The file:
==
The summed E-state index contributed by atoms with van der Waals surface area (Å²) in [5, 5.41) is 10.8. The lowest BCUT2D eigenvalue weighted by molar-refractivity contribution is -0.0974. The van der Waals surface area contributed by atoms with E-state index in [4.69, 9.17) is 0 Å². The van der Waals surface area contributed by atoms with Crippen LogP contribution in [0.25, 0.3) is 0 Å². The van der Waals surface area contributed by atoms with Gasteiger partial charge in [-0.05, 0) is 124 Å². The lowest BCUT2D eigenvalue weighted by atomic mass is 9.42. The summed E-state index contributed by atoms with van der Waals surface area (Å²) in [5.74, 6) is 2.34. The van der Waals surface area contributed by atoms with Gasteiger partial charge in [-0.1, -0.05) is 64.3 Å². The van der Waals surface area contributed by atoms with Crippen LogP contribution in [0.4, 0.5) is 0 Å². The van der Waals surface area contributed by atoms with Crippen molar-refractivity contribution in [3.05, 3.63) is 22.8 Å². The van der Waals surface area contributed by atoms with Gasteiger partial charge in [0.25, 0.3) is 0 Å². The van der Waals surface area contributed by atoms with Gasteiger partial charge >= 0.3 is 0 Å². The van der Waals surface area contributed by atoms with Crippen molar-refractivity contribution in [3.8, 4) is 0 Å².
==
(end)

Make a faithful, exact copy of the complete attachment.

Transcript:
The summed E-state index contributed by atoms with van der Waals surface area (Å²) in [5, 5.41) is 10.8. The lowest BCUT2D eigenvalue weighted by molar-refractivity contribution is -0.0974. The van der Waals surface area contributed by atoms with E-state index in [4.69, 9.17) is 0 Å². The van der Waals surface area contributed by atoms with Crippen LogP contribution in [0.25, 0.3) is 0 Å². The van der Waals surface area contributed by atoms with Gasteiger partial charge in [-0.05, 0) is 124 Å². The lowest BCUT2D eigenvalue weighted by atomic mass is 9.42. The summed E-state index contributed by atoms with van der Waals surface area (Å²) in [5.74, 6) is 2.34. The van der Waals surface area contributed by atoms with Gasteiger partial charge in [-0.1, -0.05) is 64.3 Å². The van der Waals surface area contributed by atoms with Crippen LogP contribution in [0.4, 0.5) is 0 Å². The van der Waals surface area contributed by atoms with Crippen molar-refractivity contribution in [3.05, 3.63) is 22.8 Å². The van der Waals surface area contributed by atoms with Gasteiger partial charge in [0.25, 0.3) is 0 Å². The van der Waals surface area contributed by atoms with Gasteiger partial charge >= 0.3 is 0 Å². The van der Waals surface area contributed by atoms with Crippen molar-refractivity contribution in [3.8, 4) is 0 Å².